Your approach must then revolve around solving that problem, with your product or service being part of that solution. If you’re offering something that is distinctly better than the solutions your prospective customers have on hand, you’ll have a much greater chance of success.

Planning is essential

All of this – finding something new and better – doesn’t just happen. You need to think it through. It takes time to match the assets you have – your skills, the skills of the people you work with, experience, and other factors – to the needs of potential customers.

A big part of that is the financial resources you have access to. With a good understanding of your financial picture, you can understand your financial strengths and limitations, so you know how much you can spend and still pay your rent and your staff.

Many growing companies find that the best way to make sure they have the financial resources they need is through a skilled finance professional – a Chief Financial Officer – who can help them understand their financial picture, and if necessary, get access to other financing that can help to seize on the opportunities to grow in a “disruptive” way.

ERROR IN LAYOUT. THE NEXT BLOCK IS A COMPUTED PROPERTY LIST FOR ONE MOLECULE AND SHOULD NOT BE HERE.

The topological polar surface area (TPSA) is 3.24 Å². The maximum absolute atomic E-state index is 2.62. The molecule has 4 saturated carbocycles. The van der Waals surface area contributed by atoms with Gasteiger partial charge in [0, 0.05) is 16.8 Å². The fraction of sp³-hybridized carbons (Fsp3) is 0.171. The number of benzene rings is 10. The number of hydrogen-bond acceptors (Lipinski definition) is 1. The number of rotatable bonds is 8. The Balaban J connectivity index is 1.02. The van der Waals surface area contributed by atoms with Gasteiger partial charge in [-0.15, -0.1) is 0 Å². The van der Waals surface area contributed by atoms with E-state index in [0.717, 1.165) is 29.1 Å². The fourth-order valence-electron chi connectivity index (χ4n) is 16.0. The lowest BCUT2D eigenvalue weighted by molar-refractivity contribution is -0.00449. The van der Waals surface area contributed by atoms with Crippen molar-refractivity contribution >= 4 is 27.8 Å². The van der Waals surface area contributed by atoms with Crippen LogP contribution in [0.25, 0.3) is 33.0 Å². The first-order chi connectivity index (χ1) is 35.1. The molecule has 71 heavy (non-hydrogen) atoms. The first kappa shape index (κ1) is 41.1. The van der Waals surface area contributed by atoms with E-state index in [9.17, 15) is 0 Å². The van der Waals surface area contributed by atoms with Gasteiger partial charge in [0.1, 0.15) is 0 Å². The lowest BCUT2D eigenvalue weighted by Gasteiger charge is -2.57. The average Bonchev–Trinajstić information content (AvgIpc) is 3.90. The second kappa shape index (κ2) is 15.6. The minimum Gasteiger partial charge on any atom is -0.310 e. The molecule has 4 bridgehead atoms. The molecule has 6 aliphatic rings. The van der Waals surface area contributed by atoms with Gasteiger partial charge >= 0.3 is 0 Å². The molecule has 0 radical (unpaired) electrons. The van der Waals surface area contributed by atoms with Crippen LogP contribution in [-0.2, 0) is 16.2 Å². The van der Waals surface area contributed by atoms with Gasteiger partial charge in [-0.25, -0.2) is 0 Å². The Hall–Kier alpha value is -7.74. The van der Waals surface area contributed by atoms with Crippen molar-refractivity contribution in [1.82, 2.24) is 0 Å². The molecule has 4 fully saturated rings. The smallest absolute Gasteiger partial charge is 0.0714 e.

For many companies, their best option is to have an experienced CFO available to them, on a long-term basis, but without the need to pay the compensation that a full-time professional would expect.  By utilizing a part-time CFO, they have the skill set they need available to them, but in a much more cost-effective manner.

To make sure you’re being disruptive within your market, planning is key. Failing to plan is like planning to fail. To learn more about how you can take your business to the next level, please download our e-book, “Business planning & strategy implementation,” which will walk you through the steps involved in business planning.

Why Entrepreneurs’ Dream of Hypergrowth Fast Becomes A Nightmare

Rapid growth is the stuff most entrepreneurs dream about as they take their fledgling company through the early years but when it happens, it can quickly become the stuff of nightmares.

The bubbles in the celebratory champagne—“Here’s to our success!”—barely have time to go flat before the problems arise across the high-impact growth or Scale Up business.